Perspectives of the Application of Video Streaming to Education

Perspectives of the Application of Video Streaming to Education

Marco Ronchetti (Università Degli Studi di Trento, Italy)
DOI: 10.4018/978-1-61692-831-5.ch017
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The field of e-learning has been a precursor in using the video streaming over the Internet. Both the synchronous and the asynchronous options have been explored over the last decade, with the asynchronous one becoming the dominant paradigm in recent years. Pedagogical research lecture reported evidence that video-streaming is an effective way of teaching, provided certain conditions are met. Technological research has attempted to investigate various ways to better produce or deploy video lectures: video segmentation, summarization, multimodal extraction of text and metadata, semantic search and gesture analysis are among the research areas that were involved. The present paper reviews the main technological research achievements and trends, and suggests directions in which we may be seeing the streaming of lectures to venture in near future.
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The field of e-learning has been a precursor in using the video streaming over the Internet. To our knowledge, the first proposal of an architecture for recording and distributing lectures in the form of video streaming over the Internet dates back to 1995 (Tobagi). Tobagi also implemented and demonstrated a first prototype: however apparently the system was never brought into routine production. The first systematic application of video streaming to teaching followed three years later (Hayes 1998). At that time, a VHS based system for delivering lectures to a geographically remote place (from USA to France) was substituted first with an audio stream with synchronized power point images, and shortly thereafter it evolved into a video transmission that included both the teacher and the slides with a technique called chroma key1. In recent years several custom systems were developed, some were commercialized, some were put in the public domain and others were used locally as prototypes. A review of the desirable features for such systems can be found in (Ronchetti 2008). After a short time in which pioneers opened the way showing a possible but uncertain future, big players are coming onto the scene today, such as in the case of the Massachusetts Institute of Technology on-line video collection2 and the one of University of California at Berkeley who, according to U.S. Government news3 of January 2008, was the first University with a plan to offer full courses on You Tube.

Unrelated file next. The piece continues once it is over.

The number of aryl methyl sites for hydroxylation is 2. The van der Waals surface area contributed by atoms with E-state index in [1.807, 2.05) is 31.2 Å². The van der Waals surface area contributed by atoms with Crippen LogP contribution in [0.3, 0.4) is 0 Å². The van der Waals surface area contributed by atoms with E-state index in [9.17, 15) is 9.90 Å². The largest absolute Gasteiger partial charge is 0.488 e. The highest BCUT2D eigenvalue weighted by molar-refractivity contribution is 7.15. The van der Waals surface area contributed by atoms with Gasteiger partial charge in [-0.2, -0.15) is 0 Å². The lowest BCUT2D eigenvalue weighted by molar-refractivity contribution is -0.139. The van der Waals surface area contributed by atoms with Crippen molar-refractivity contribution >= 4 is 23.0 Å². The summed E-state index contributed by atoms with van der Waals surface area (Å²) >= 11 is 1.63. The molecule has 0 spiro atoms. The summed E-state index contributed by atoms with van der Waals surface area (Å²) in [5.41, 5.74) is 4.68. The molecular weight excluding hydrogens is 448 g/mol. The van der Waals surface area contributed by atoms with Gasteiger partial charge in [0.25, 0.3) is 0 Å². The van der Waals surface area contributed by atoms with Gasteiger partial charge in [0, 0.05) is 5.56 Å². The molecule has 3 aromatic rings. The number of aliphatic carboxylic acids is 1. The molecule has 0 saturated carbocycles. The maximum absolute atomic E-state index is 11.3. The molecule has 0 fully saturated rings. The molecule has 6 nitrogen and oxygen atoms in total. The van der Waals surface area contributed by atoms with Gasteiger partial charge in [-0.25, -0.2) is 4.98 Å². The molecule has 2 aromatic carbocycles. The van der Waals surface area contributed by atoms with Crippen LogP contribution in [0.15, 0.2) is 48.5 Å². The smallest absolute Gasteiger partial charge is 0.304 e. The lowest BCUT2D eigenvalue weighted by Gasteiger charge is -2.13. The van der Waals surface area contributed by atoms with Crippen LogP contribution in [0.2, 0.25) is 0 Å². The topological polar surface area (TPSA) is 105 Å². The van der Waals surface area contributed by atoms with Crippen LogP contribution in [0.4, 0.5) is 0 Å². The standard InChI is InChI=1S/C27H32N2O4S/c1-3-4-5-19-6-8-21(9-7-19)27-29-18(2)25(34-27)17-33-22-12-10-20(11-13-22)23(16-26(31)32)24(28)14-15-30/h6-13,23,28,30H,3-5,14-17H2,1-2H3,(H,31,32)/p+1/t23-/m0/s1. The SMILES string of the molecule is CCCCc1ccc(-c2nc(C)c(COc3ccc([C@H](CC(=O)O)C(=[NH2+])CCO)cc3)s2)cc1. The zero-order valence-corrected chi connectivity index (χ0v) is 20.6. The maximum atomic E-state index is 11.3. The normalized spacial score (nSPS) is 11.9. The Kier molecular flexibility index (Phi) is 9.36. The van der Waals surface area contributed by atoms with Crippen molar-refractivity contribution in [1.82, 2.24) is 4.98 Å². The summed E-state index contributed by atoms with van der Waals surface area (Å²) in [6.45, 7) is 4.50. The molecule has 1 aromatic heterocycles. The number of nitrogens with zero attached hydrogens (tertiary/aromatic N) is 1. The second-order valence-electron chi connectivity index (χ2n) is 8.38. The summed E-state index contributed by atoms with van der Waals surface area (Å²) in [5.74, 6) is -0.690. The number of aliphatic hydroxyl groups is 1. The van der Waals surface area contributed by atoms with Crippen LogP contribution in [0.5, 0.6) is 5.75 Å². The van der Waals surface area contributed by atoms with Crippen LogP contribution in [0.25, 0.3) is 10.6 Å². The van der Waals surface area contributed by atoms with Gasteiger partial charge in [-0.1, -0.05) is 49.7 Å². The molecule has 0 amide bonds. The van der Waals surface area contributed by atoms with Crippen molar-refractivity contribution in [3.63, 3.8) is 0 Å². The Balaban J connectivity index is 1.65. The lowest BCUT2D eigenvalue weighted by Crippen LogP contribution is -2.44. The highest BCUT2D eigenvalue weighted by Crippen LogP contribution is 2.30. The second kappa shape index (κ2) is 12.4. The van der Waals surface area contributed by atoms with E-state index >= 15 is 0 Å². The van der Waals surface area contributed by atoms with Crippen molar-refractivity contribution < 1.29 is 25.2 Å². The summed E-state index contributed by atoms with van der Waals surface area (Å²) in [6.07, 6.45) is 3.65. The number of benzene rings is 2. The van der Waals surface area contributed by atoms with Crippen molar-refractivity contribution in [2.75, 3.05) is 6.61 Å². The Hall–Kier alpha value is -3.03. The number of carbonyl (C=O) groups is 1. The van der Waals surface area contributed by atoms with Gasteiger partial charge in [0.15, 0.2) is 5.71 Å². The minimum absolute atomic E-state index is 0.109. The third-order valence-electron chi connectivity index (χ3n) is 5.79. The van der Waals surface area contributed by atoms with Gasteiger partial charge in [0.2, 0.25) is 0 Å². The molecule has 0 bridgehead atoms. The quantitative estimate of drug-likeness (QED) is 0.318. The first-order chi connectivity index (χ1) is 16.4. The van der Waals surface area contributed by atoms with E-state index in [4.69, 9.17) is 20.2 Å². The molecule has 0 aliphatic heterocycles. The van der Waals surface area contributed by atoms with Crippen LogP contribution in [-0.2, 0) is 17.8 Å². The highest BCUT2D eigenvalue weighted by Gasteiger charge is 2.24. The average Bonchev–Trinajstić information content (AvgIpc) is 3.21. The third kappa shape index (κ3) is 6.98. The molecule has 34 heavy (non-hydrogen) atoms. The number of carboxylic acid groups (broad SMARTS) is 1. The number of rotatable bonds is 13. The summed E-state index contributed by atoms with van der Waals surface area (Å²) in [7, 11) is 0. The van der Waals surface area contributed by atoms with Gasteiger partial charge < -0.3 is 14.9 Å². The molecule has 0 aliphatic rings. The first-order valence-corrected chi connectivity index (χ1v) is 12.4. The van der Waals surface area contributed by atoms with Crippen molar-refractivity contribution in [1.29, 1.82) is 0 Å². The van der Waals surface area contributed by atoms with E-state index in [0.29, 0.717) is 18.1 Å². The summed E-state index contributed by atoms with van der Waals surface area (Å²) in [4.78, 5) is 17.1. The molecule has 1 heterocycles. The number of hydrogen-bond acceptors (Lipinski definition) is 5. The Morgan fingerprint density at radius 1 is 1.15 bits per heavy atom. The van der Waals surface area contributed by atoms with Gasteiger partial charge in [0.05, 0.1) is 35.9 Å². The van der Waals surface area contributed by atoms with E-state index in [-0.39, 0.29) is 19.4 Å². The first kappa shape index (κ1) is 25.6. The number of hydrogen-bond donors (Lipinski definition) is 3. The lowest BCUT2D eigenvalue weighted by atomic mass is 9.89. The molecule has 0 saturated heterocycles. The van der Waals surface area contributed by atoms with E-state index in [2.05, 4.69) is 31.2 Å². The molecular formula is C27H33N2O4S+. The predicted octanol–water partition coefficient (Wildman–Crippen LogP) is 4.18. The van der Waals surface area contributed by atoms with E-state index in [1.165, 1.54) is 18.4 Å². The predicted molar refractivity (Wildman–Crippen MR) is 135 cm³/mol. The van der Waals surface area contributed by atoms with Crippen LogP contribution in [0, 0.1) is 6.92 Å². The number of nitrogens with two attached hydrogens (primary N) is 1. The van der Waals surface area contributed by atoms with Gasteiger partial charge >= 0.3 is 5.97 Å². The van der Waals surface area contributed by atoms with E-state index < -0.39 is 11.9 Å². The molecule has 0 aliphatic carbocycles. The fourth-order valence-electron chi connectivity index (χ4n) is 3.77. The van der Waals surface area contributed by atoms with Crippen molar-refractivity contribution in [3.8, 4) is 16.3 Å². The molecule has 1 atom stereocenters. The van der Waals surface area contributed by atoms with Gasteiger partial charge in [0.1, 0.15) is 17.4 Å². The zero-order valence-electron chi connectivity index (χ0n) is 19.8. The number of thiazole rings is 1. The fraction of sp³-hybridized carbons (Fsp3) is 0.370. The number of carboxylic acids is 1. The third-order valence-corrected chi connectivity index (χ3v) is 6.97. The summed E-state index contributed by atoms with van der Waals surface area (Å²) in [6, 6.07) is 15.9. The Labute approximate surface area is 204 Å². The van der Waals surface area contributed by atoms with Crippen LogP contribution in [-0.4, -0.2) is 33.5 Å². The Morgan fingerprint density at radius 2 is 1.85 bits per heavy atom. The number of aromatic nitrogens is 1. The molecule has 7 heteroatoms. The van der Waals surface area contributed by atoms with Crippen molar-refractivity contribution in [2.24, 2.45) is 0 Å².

Research has shown that, from a pedagogical point of view, the video streaming of lectures is an effective practice (for a review see Ronchetti 2009). Moreover its production costs are already quite low. Systems like Lode4 and OpenEya5 are available at no cost since they are either open-source or free, and their hardware requirements are rather basic for today’s computers. Hence, although there are still some problems, like the unwillingness of some teachers of being recorded, we believe that there are little doubts that the use of video streaming applied to education is here to stay, and will continue to expand. Already today, the list of websites dedicated to offer on-line video-lectures is impressive (see e.g. the partial catalog6 compiled by University of Wisconsin at Milwaukee).

Although some of the early applications of video streaming to teaching were focusing on synchronous usage, in recent years most of the cases are concerned with asynchronous consumption. These two modalities present very different implications: in synchronous lectures it is desirable to allow remote users to interact with the speaker/teacher, while for the asynchronous ones the focus is shifted to other issues such as intelligent information extraction, ability to search, interconnect, navigate and annotate lectures. This second area has been very active, and has elicited several research streams.

In this chapter we shall review the research directions and results that matured over the last decade. Our coverage will reflect what has been happening in the last years, in which not much emphasis has been paid to the synchronous aspects, and many efforts have gone towards the view of a flexible, searchable collections of multimedia material built around video streaming, available on demand, in which the content allows random access and the user can easily find information about the content and locate interesting spots: a perspective that goes under the name of next generation digital library.

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